*I can now look at cool videos of cars being destroyed for science to my heart's content
It's too bad this wasn't a year and a half ago. I had 4 insights I got for less than 800. They all ran and drove (various friends own them now) and I wouldn't have minded donating them for science just to see how the tests would go.
 
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That's a cool video. Some interesting bits:
  • at 13:45, the first shots of the IMA pack show a casing made of white plastic with green sticks inside. So if anyone gets a car with a white battery pack, hold onto it - it's probably the prototype!
  • At 15:20 they show the BCM as having four voltage sensors and ten temperature sensors. It's the other way around!
  • The BCM provides the MCM with "battery state of charge, battery temperature, and, if needed, a request for battery protection." (which we are aware of)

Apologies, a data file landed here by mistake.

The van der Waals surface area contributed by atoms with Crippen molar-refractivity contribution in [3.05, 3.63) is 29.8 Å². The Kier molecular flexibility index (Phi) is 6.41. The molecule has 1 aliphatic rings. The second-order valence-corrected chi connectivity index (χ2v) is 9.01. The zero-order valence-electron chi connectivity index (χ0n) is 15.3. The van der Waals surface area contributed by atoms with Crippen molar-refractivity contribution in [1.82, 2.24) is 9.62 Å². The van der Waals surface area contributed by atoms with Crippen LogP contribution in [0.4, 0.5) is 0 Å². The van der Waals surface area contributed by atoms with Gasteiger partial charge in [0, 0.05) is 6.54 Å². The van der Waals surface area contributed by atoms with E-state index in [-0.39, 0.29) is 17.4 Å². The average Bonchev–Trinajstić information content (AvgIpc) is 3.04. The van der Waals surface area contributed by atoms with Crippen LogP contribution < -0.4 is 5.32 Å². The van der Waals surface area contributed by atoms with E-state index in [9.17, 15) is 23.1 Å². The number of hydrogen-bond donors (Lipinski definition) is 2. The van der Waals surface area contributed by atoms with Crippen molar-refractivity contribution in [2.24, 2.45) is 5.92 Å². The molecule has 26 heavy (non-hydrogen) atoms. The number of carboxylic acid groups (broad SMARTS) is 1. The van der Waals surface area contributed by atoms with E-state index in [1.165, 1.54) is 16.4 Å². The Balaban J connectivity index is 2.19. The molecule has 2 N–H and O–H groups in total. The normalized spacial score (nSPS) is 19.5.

At 22:19 in the first video @UK_MJN posted, you can clearly see the additional connector on the BCM. People have asked about this connector before; I have no idea what it does.
This:
Rectangle Font Adaptation Photographic film Terrestrial plant

Note that the battery case is white. This is likely the engineering prototype. The black circular connector is not in the center of the BCM case but at the edge which keeps it away from the green modules inside. It probably connects to CN1 on the BCM which connects to TXD1 and RXD1 of the MCU that does most of the work inside. That connector appears to have a line for the programming voltage for the on-chip flash/eeprom. So my guess is that this lets them reflash the BCM. Have we ever looked at the data lines on the BCM to see if they talk to us?

As for the round connector/hole to the left of it, maybe that was a way to pass other signals through for monitoring.

Would be interesting to see if there is any data on the TX/RX lines.